how come that russian (русский) in context of ethnic group is adjective, but all(?) other ethic groups are called using nouns, американец, серб, эстонец, латыш, казах ... Are there similar examples in other languages?

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    Note that there's word россияне, which conforms to general naming convention.
    – Aleks G
    Commented Aug 6, 2014 at 11:41
  • sure, there is word, it indicates person with Russian Federation passport, citizenship, but what about nationality/ethnicity context? For example we can't use the word россияне when speaking about ussr citizens.
    – Gennadi
    Commented Aug 6, 2014 at 11:54
  • I don't think it necessarily mean Russian citizens. However it's rarely used to describe ethnicity - nor citizenship for that matter. +1 for a good question though.
    – Aleks G
    Commented Aug 6, 2014 at 12:00
  • What is ‘nationality’ in your interpretation? In usual sense ’nationality’ ≈ ‘citizenship’ (гражданство), much rarely it stands for ‘ethnicity’ (национальность). English is not your native language, is it? And as far as I can guess from your name, Russian should be no less convenient for you. Так к чему говорить по-английски? Commented Aug 6, 2014 at 18:08
  • Related question: ‘Difference between российский and русский’ Commented Aug 6, 2014 at 19:47

4 Answers 4


Не вполне пока понимая, как отвечать на вопрос «как так получилось», отвечу на вторую часть: есть ли аналогичные ситуации в других языках, когда автоэтноним (самоназвание) выпадает из общей схемы образования имен национальностей.

Первое, что приходит в голову — это немецкий язык, где Deutsche (что склоняется ein Deutscher / eine Deutsche, eines Deutschen / einer Deutschen и т. д.) тоже субстантивированное прилагательное (ад’ективное существительное) от прилагательного deutsch. Большинство же названий для других наций (возможно даже, что для всех) — нет, обычные существительные, и прилагательные образуются от них: Russe (прил. russisch), Amerikaner (ж. Amerikanerin, прил. amerikanisch), Este (прил. estnisch), Lette (прил. lettisch), Kasache (прил. kasachisch).

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    адъективное существительное это то что надо! и за пример спасибо!
    – Gennadi
    Commented Aug 7, 2014 at 8:57
  • "как получилось",- конечно звучит наивно, но тоже интересно, исторический аспект, так сказать
    – Gennadi
    Commented Aug 7, 2014 at 13:29

В русской википедии есть подробная статья - Этнонимы русских, там описан процесс субстантивации https://ru.wikipedia.org/wiki/%D0%AD%D1%82%D0%BD%D0%BE%D0%BD%D0%B8%D0%BC%D1%8B_%D1%80%D1%83%D1%81%D1%81%D0%BA%D0%B8%D1%85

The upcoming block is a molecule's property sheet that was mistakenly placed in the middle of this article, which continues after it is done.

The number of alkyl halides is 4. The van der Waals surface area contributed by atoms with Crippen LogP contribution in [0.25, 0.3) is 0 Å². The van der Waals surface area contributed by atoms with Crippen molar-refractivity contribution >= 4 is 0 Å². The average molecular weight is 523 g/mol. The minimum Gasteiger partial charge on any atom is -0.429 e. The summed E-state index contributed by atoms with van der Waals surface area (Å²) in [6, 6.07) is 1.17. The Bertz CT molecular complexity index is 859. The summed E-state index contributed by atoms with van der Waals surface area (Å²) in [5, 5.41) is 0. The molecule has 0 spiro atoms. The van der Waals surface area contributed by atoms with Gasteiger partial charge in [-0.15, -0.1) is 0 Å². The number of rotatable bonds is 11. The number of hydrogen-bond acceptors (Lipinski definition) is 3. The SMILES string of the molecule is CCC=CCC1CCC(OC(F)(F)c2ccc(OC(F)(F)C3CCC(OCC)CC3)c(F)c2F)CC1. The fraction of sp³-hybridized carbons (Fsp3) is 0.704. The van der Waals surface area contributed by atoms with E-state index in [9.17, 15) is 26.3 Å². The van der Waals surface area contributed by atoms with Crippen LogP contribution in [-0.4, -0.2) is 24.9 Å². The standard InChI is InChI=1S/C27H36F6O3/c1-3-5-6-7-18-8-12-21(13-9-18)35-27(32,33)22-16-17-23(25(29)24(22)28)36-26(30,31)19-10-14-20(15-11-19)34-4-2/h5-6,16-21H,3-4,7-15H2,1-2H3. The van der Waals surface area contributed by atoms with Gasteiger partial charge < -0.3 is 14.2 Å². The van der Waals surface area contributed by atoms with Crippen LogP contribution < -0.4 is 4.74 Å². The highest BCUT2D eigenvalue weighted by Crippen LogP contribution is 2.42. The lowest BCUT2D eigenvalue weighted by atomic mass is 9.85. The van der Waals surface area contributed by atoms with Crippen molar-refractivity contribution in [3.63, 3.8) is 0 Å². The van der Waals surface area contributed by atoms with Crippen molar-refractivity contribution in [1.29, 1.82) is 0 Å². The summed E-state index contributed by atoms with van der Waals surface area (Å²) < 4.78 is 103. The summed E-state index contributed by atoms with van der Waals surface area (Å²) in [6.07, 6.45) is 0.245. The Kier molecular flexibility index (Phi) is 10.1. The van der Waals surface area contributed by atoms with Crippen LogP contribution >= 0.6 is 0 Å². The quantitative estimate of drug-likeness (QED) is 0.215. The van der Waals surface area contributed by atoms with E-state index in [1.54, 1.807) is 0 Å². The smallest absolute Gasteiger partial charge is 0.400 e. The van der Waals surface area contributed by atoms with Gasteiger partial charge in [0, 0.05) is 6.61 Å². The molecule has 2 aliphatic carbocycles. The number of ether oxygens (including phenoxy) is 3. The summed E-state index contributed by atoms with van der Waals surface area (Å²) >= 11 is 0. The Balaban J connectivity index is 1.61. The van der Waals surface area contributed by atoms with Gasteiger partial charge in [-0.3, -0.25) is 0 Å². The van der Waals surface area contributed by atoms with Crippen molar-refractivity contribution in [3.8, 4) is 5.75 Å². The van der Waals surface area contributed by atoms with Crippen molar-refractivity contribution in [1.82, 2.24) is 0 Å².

I think that it is because there are no means in Russian to produce an ethnic noun from the word Русь. In related East Slavic languages the situation is as follows: in Ukrainian they use the word Росіянин, from the modern country's name Росія (Russia). Thus they cannot distinguish between ethnic Russians and Russian citizens. In Belarusian the situation the same as in Russian, they use an adjective. Only in Rusyn language they use a noun (for their own ethnicity which also originates from Русь), by using the suffix -ин which is not productive in similar circumstances in modern Russian.

P.S. Well, there are actually nouns for the Russians, the рус or росс and великоросс. The first two I only encountered in poetry and in scientific texts in plural form (русы) to refer to the ancient people of the Русь. This is because рус may be understood as short form of the adjective "русый" "having blonde hair", and рос means "grew" or dew in genitive.

The word великоросс was widely used in 19th and early 20th century but later came out of use because of schauvinist coloring (along with the word "малоросс" for Ukrainians).

  • 2
    There is also word русичи - it's very rarely used these days, mainly in historic/classical literature or folklore.
    – Aleks G
    Commented Aug 8, 2014 at 12:23

Just wanted to add my two cents on this. Even though nominalization of adjectives is something that not that exotic to Russian - a lot of quite used words evolved that way - speaking of ethnonym it's indeed almost the only example of such derivation. But it's not unique!

There's at least one another Russian ethnonym derived from adjective - there's a small group of Turkic (Tatar) people who turned into christianity, so called кряшены. This actually is derived from крещённые (baptized).

As of whether this exists in other languages - well, look up for ethnonym nominalisation and you'll find some examples - but this is better to be asked at Linguistics SE.

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